All the classes we took instead focused on creating the perfect school and the importance of making an inclusive classroom, etc. It might seem nice to know, but I think student teaching program needs to focus on skills since after all that is what employers are looking for so candidates know what to do when they are in these situations. That doesn't mean knowing how to use the copy machine. Most of the time my experiences had me either walking around helping students or taking down bulletin boards for the teacher I was assigned to since they often didn't know what to do with me while I was there. The way student teaching is designed as of right it feels like its a sink or swim. They just throw you in there to figure things out when they don't teach your anything you need in order to do what you are suppose to do. Observing teachers might help, but that isn't the case for some.

I also find it absurd that many colleges still require student teachers to minimize the number of hours working or quit a job just for an unpaid experience. Its understandably harder to do both, but for many the job they have helps them pay the bills and they can't cut back. Then there are the demands. This varies depending on the college, but expecting students to do a bunch of assignments and take classes while they take over all the cooperating teacher's activities is overkill.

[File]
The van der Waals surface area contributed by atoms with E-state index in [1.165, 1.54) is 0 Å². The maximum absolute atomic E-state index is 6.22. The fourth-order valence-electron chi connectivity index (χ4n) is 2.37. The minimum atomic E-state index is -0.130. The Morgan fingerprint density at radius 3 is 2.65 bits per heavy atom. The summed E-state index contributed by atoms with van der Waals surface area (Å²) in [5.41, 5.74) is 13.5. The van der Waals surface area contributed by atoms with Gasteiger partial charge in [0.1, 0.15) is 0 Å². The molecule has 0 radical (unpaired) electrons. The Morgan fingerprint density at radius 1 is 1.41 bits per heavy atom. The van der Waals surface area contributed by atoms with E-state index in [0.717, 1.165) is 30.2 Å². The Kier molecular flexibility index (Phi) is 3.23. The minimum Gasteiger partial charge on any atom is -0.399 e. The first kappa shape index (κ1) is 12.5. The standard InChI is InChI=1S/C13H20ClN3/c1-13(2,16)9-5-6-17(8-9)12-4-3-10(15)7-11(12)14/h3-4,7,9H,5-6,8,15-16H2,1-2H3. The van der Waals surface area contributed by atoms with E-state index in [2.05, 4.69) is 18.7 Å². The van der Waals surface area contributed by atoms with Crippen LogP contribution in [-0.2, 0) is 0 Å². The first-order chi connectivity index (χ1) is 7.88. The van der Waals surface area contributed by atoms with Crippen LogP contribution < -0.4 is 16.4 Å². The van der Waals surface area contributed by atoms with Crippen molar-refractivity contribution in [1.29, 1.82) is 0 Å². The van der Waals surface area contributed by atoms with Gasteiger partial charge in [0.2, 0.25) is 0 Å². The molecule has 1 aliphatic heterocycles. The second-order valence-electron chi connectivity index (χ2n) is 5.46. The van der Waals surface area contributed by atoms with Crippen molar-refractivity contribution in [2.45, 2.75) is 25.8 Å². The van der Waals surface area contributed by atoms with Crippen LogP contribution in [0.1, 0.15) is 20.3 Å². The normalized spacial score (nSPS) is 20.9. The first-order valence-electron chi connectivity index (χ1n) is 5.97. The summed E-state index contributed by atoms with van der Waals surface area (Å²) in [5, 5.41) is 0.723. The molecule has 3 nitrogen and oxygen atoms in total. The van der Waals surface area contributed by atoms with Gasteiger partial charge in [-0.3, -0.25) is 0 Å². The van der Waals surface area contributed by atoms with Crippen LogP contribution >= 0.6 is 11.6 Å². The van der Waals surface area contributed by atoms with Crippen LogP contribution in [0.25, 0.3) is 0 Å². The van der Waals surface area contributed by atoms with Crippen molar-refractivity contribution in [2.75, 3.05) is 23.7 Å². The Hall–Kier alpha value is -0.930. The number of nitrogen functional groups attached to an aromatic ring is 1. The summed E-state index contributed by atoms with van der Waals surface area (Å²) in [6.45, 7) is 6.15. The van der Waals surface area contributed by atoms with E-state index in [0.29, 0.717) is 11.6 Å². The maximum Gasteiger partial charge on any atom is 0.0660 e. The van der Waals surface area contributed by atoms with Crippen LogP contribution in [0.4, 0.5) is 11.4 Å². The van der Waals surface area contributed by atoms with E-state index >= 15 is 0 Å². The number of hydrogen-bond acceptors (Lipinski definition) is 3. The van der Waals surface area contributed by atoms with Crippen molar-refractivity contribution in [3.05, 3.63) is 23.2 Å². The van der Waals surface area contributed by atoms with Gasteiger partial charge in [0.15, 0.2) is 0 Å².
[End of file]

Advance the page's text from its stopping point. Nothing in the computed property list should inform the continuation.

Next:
Yes a student teacher meaning you have to do the classes and show your still doing the college coursework and classes. But at the same time it means you are a student teacher. That means you shouldn't be given a laundry list of stuff to do. One girl I know was expected not just to do her coursework and the regular teaching activities at her placement, but her cooperating teacher wanted her to read an entire binder on the school's entire reading program they were using by the next day! Eventually the work load got to her and she quit student teaching.

I could go on about the reasons I think student teaching is not working, but that would take a while. Despite its problems, I do think that student teaching can be improved which can benefit all parties involved in the student teaching process. Especially since around in my area colleges are reporting their numbers of people entering education are dropping.